Those words were to describe me once when having a conversation with someone about music. We were having a conversation about the way the quality of music has declined over the years. I had said:
Yeah, they do. Says a lot for the standards of our listeners. Granted, considering that I do like a good bit of the pop garbage that comes out these days, I really shouldn’t be talking, but at least I’m willing to say that it’s crap unlike a lot of fans!
He responded by telling me that I was “a hypocrite and neutrally opinionated.” Naturally, my next question was to ask what “neutrally opinionated” meant.
if you don’t totally agree with something, you’re usually too nice to argue about it so you give a negative comment, followed up by a positive one on the same subject, or vice versa, thus…cancelling out the entire opinion, leaving me wondering what your stand is and keeping you out of any conflict because you left the other party in the smoke.
After I mentioned that I loved the phrase so much that I was going to put it on a shirt, the phrase officially evolved into “Neutrally Opinionated (Indifference Innovated).” So, for anyone still a bit confused, I’m going to break it all down word-by-word. The first two words describe the person, the second two words describe the first two words. (Confused yet?) So here goes, first some definitions:
Neutrally: not aligned with or supporting any side or position in a controversy
Opinionated: obstinate or conceited with regard to the merit of one’s own opinions
Indifference: lack of interest or concern
Innovated: make changes in anything established
Okay, the first part basically translates into me being stubborn enough to have an opinion about both sides of a topic without really declaring my support for one side or another. The second part implies that being neutrally opinionated is a new way to be indifferent. Cool, right? 😀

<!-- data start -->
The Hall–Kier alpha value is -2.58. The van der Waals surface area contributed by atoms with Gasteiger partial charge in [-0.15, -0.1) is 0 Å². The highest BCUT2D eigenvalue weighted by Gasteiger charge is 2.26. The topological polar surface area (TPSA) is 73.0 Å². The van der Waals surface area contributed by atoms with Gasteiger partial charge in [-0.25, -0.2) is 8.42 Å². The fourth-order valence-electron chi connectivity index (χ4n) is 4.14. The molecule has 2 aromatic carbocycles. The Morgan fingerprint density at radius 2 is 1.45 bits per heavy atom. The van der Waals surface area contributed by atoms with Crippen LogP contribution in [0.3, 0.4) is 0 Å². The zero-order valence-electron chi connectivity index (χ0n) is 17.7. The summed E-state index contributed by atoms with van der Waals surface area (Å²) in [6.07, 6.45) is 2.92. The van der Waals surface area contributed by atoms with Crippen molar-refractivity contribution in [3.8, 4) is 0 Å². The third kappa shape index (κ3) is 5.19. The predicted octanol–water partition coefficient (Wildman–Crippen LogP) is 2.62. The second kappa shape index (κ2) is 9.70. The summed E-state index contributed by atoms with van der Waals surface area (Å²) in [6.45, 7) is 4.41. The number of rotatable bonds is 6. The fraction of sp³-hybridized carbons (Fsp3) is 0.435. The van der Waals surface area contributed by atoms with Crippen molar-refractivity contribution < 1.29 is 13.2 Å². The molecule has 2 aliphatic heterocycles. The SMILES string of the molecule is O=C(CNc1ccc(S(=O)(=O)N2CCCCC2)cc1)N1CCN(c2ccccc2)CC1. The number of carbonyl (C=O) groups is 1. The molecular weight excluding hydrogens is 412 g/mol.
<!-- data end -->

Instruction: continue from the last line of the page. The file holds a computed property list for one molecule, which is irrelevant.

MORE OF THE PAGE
Now, in my defense, I still claim that my being neutrally opinionated is just a side effect of my unique ability to truly be able to see both sides of most situations. It gets me into trouble sometimes because I’ll end up saying something that sounds like I’m defending the person who did wrong when I’m really not. For example, the typical spoiled child. People tend to be split pretty evenly between blaming the child or blaming the parent for the child’s bad behavior. On the one hand, the child is responsible for his own actions and should suffer the consequences for his misbehavior. On the other hand, he was never taught to behave properly and that fault lies with the parents. People on both sides will look at me as if I’m placing the blame on the wrong person. To be clear, though, I place blame on both parties. Once a child reaches a certain mental level, he’s perfectly capable of seeing that he’s been misbehaving for however long and should correct his own behavior without outside help. However, provided that the parents do their job in the first place and teach the child manners and self-discipline, the child would never have been such a monster in the first place! Yeah, I know, lame example, but it’s the best I have right now.